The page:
Uber Launching Its Trucking Service On Canadian Soil

For drivers and Canadian trucking companies looking for cargo to deliver on journeys across Canada, Uber’s trucking service just launched to allow them to find customers and freight. The company known for its ride sharing business is looking to disrupt Canada’s $68bn trucking market with their entry into the territory and its new app.

Uber Technologies Inc. announced the launch of Uber Freight, their trucking service, across Canada just before the end of October 2019. This service works similarly to their passenger app, but for Canadian trucking companies and the like, allowing them to connect with customers who are looking to move freight.

Uber makes this move after 2 years of having Uber Freight operate in the US, which has about half a million drivers from 50,000 companies as members, and follows the company’s expansion in their freight services over in Netherlands and Germany.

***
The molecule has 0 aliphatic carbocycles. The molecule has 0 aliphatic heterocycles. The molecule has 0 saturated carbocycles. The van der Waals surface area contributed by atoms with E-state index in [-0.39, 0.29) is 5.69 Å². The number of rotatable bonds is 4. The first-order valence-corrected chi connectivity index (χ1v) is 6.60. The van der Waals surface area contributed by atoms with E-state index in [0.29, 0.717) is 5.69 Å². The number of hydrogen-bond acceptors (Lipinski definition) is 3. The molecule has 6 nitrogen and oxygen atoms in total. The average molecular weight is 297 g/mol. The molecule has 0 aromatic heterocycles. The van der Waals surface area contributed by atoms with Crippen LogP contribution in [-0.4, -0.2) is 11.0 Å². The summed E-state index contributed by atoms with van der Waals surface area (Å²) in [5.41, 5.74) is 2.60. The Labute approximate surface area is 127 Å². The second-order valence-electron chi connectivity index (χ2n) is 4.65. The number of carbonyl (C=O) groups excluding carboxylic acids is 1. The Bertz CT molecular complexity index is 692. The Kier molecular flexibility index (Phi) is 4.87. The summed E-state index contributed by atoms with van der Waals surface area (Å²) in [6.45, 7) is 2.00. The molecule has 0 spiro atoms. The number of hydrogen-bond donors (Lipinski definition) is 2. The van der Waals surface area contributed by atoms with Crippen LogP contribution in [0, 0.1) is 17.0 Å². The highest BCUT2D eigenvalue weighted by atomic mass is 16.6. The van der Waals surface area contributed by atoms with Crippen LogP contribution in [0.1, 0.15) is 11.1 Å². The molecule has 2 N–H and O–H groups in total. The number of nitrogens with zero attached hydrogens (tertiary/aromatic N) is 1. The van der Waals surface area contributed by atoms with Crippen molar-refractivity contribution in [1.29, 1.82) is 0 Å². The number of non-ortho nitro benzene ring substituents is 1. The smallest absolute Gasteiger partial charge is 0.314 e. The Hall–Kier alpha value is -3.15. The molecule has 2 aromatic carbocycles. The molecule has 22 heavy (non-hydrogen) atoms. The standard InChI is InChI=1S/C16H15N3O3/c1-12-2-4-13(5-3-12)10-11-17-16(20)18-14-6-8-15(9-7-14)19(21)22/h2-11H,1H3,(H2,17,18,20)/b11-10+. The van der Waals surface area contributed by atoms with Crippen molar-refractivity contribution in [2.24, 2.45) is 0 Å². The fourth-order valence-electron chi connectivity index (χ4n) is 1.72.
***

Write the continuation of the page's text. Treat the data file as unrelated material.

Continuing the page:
Uber Freight Head of Operations Bill Driegert says that Uber’s app helps the smaller carriers find customers, as they’re the ones that usually have trouble in unfamiliar markets. He says that truckers, traditionally, had to check load boards to try and find shippers, which is high friction, requires multiple runs at times, and can still lead to having an empty truck to drive around.

Uber’s app also avoids the hassle of haggling, as it presents both the shippers and the carriers with fixed pricing, varying on the date of delivery.

As for Uber itself, it takes a cut of the price in exchange for acting as a digital middleman. Driegert himself has said nothing as to how much Uber takes.

Uber Freight functions similarly to Uber, but all drivers operating require a commercial license, proper registration and appropriate equipment. As a result, most of the users are from already extant shipping companies.

Carriers and shippers also don’t rate each other publicly, with the only ratings being that of shipping facilities. Driegert explains that Uber will remove any carriers that receive serious complaints, but the general aim is to keep the carriers around due to the driver shortage that North America is dealing with. The Canadian Trucking Alliance even predicted that the shortage will go up to 34,000 drivers by the time 2024 rolls around.